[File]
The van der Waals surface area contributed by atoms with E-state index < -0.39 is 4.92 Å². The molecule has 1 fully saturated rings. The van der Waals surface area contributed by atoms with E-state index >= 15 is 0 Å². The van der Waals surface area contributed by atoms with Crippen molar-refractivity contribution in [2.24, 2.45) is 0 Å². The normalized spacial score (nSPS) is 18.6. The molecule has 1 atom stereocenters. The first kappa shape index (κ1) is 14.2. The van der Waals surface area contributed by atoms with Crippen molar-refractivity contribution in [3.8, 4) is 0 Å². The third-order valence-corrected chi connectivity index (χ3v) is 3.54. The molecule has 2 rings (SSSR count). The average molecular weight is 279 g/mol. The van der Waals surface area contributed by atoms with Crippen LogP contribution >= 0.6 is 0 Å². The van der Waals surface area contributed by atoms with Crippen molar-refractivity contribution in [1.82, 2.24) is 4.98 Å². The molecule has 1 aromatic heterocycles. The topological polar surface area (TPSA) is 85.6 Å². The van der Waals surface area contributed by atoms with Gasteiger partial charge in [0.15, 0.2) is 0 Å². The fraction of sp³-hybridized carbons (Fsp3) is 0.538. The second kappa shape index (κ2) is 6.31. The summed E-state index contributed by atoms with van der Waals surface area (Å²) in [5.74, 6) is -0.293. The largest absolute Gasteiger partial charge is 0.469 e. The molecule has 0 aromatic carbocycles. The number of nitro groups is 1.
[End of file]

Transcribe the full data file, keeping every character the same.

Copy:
The van der Waals surface area contributed by atoms with E-state index < -0.39 is 4.92 Å². The molecule has 1 fully saturated rings. The van der Waals surface area contributed by atoms with E-state index >= 15 is 0 Å². The van der Waals surface area contributed by atoms with Crippen molar-refractivity contribution in [2.24, 2.45) is 0 Å². The normalized spacial score (nSPS) is 18.6. The molecule has 1 atom stereocenters. The first kappa shape index (κ1) is 14.2. The van der Waals surface area contributed by atoms with Crippen molar-refractivity contribution in [3.8, 4) is 0 Å². The third-order valence-corrected chi connectivity index (χ3v) is 3.54. The molecule has 2 rings (SSSR count). The average molecular weight is 279 g/mol. The van der Waals surface area contributed by atoms with Crippen LogP contribution >= 0.6 is 0 Å². The van der Waals surface area contributed by atoms with Crippen molar-refractivity contribution in [1.82, 2.24) is 4.98 Å². The molecule has 1 aromatic heterocycles. The topological polar surface area (TPSA) is 85.6 Å². The van der Waals surface area contributed by atoms with Gasteiger partial charge in [0.15, 0.2) is 0 Å². The fraction of sp³-hybridized carbons (Fsp3) is 0.538. The second kappa shape index (κ2) is 6.31. The summed E-state index contributed by atoms with van der Waals surface area (Å²) in [5.74, 6) is -0.293. The largest absolute Gasteiger partial charge is 0.469 e. The molecule has 0 aromatic carbocycles. The number of nitro groups is 1.